Genocide as Leitmotif of the 20th Century: Rhetoric and Responsibility
THURSDAY, NOVEMBER 20, 2003
Historian Omer Bartov has made major contributions to our understanding of the Holocaust and other genocides. In his recent book, Germany's War and the Holocaust: Disputed Histories (2003), he addresses some of the paradigmatic interpretations of the Holocaust and its aftermath- specifically, the changing American, European, and Israeli discourses, and Germany's view of its own victimhood. As Bartov remarks in the Introduction to this volume, "The confrontation with ... catastrophe can help us understand the roots and nature of this century's destructive urges, as well as humanity's extraordinary recuperative capacities; but it can also legitimize the perpetuation of violence and aggression."
In his Athenaeum lecture, Bartov will amplify these themes by exploring the relationship between extreme violence, including genocide, and scholarship. Bartov argues that the scholarly profession has been complicit in preparing the mindset, providing the rationale, and supplying the know-how and personnel for the perpetration of state-directed mass violence. He asserts that scholarship cannot analyze and explicate modern extreme violence without revising its own paradigms of research and interpretation, and contends that the very notion of objective analysis is undermined when confronting events in which the norms and conventions of ordinary existence are shattered. He will conclude with some reflections upon the reactions of the scholarly community to international terrorism.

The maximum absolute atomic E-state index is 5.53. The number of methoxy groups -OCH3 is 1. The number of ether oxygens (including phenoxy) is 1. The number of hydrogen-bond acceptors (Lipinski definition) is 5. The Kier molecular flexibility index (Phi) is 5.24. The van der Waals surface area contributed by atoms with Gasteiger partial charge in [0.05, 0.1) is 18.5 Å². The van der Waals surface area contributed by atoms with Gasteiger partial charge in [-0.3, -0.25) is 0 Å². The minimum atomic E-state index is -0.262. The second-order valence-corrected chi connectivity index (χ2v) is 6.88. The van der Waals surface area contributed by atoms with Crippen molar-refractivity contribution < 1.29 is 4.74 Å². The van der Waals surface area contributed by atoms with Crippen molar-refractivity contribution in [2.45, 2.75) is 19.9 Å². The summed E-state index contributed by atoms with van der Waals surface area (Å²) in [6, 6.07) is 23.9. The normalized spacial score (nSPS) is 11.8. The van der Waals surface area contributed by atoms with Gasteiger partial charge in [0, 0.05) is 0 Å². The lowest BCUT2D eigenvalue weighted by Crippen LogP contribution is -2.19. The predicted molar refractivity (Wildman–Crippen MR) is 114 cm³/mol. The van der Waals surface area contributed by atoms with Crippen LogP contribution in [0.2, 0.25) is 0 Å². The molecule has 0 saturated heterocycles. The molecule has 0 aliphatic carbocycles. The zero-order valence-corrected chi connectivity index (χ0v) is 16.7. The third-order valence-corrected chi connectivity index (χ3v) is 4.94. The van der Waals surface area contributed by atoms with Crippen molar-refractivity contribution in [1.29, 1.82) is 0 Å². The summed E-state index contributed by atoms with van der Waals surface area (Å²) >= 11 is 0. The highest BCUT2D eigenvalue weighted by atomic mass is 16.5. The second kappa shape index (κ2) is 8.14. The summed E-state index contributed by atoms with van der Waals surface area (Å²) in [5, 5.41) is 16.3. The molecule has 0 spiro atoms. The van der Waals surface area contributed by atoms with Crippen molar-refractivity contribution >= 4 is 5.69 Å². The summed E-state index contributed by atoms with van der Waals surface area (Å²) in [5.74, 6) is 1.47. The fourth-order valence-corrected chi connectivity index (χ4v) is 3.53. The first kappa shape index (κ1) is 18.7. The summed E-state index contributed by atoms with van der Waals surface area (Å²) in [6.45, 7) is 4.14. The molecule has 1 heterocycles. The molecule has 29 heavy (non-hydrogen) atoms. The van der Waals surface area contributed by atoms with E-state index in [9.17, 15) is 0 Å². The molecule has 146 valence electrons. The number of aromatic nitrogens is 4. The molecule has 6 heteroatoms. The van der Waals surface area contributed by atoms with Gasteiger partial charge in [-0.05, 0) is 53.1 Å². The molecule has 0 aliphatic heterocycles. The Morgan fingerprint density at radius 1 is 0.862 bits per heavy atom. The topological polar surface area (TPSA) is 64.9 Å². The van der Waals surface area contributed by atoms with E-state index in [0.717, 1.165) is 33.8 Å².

Omer Bartov is the John P. Birkelund Distinguished Professor of European History at Brown University. His numerous books on Germany, France, the Holocaust, and representations of war and genocide- which include Hitler's Army: Soldiers, Nazis, and War in the Third Reich (1992); Mirrors of Destruction: War, Genocide, and Modern Identity (2000); and (with Phyllis Mack) In God's Name: Genocide and Religion in the Twentieth Century (2001)- have been translated into several languages. Professor Bartov's lecture is jointly sponsored by CMC's Center for the Study of the Holocaust, Genocide, and Human Rights and the Gould Center for Humanistic Studies.